Dr. John Psarouthakis, Executive Editor, The Business Thinker; Founder and former CEO JPIndustries, Inc., a Fortune 500 industrial corporation. CV Click here
The changes in culture, markets, and technologies experienced by manufacturing has had a rippling effect into to those institutions charged by societies with the integration of new knowledge.
As we move on further into the 21st century, if we look closely at our university systems we will see that they have, in effect, “reinvented” themselves. Universities are coming to terms in a very proactive sense, with the whole problem of technology change, technology transfer, and the rapid commercialization of technology into useful products and processes.
One way in which this is manifesting itself is the ever increasing exchanges of money, people, and ideas between the university and the industrial sector.
From MIT’s Technology Review
Tech companies are trying to hasten the spread of the digital revolution, but a new study suggests it could do more harm than good.
As the New York Times writes, this contradicts some of the assumptions behind Silicon Valley efforts to spread Internet access to poorer nations, such as Google’s Internet-by-balloon effort, Project Loon, and Facebook’s subsidized Internet service,Internet.org. In India, Facebook’s effort, which provides only limited access to the Internet beyond the social network, has indeed already come in for some severe criticism.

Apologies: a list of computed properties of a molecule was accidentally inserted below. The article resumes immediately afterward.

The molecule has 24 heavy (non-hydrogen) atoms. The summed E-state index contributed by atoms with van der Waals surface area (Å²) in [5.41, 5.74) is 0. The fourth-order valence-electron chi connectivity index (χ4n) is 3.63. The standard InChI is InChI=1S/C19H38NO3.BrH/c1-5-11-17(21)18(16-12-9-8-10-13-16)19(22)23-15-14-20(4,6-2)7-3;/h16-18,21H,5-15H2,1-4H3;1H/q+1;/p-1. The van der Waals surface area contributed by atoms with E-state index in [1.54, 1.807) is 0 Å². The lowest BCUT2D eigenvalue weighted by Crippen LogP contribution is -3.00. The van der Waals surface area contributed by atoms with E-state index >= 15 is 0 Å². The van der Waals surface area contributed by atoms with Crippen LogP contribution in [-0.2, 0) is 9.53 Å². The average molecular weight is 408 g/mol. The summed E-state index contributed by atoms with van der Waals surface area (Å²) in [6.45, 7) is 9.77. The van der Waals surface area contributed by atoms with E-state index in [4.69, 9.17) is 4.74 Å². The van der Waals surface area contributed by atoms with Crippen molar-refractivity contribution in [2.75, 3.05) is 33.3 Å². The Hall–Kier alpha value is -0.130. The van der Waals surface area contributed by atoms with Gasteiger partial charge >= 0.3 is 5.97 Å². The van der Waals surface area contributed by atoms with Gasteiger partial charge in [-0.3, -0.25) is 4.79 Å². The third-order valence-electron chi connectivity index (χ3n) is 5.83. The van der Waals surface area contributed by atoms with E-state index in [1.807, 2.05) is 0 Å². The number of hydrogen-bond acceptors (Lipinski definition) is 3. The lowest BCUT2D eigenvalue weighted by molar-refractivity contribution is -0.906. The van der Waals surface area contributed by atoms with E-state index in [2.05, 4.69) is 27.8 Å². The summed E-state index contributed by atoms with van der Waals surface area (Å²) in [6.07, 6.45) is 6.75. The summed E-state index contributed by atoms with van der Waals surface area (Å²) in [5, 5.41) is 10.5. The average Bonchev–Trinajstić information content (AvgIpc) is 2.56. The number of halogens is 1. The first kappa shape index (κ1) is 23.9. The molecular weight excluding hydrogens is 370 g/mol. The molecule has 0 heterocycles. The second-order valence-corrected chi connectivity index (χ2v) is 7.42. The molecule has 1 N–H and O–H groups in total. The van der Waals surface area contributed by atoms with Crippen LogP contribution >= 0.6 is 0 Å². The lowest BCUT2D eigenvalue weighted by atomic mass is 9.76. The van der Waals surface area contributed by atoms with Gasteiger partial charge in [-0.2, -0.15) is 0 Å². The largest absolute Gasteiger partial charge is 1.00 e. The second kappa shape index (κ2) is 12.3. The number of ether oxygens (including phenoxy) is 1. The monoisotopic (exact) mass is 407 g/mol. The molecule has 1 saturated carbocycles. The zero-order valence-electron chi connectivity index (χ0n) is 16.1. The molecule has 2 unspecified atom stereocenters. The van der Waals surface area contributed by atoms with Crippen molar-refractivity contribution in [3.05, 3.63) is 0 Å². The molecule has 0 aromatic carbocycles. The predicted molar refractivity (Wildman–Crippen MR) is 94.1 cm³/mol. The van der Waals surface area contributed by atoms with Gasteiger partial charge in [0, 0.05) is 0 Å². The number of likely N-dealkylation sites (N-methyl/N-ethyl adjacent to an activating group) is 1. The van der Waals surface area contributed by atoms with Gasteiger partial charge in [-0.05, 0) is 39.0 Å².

It also seems like an important counter to an overarching philosophy of techno-optimism that sometimes seems to pervade the tech industry. Richer countries need to bear this in mind as well. The spread of more advanced digital technologies like artificial intelligence and robotics could start giving some companies huge advantages, while eradicating or fundamentally changing many jobs.